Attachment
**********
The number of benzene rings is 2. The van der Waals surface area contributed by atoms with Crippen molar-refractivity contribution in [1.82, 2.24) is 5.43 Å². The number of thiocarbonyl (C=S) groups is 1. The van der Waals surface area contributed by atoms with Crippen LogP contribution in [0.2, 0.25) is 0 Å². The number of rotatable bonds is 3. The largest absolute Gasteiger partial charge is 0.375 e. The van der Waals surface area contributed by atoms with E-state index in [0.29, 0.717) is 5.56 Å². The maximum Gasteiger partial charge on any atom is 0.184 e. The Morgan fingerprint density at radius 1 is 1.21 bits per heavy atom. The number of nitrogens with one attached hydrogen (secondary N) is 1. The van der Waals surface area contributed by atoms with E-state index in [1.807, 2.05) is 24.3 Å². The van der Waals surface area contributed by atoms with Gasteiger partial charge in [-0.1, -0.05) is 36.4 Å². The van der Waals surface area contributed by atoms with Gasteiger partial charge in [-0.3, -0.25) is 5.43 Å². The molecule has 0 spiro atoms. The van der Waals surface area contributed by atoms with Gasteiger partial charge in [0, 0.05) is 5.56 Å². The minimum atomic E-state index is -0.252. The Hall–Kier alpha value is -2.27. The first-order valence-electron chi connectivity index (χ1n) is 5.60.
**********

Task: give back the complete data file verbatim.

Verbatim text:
The number of benzene rings is 2. The van der Waals surface area contributed by atoms with Crippen molar-refractivity contribution in [1.82, 2.24) is 5.43 Å². The number of thiocarbonyl (C=S) groups is 1. The van der Waals surface area contributed by atoms with Crippen LogP contribution in [0.2, 0.25) is 0 Å². The number of rotatable bonds is 3. The largest absolute Gasteiger partial charge is 0.375 e. The van der Waals surface area contributed by atoms with E-state index in [0.29, 0.717) is 5.56 Å². The maximum Gasteiger partial charge on any atom is 0.184 e. The Morgan fingerprint density at radius 1 is 1.21 bits per heavy atom. The number of nitrogens with one attached hydrogen (secondary N) is 1. The van der Waals surface area contributed by atoms with E-state index in [1.807, 2.05) is 24.3 Å². The van der Waals surface area contributed by atoms with Gasteiger partial charge in [-0.1, -0.05) is 36.4 Å². The van der Waals surface area contributed by atoms with Gasteiger partial charge in [-0.3, -0.25) is 5.43 Å². The molecule has 0 spiro atoms. The van der Waals surface area contributed by atoms with Gasteiger partial charge in [0, 0.05) is 5.56 Å². The minimum atomic E-state index is -0.252. The Hall–Kier alpha value is -2.27. The first-order valence-electron chi connectivity index (χ1n) is 5.60.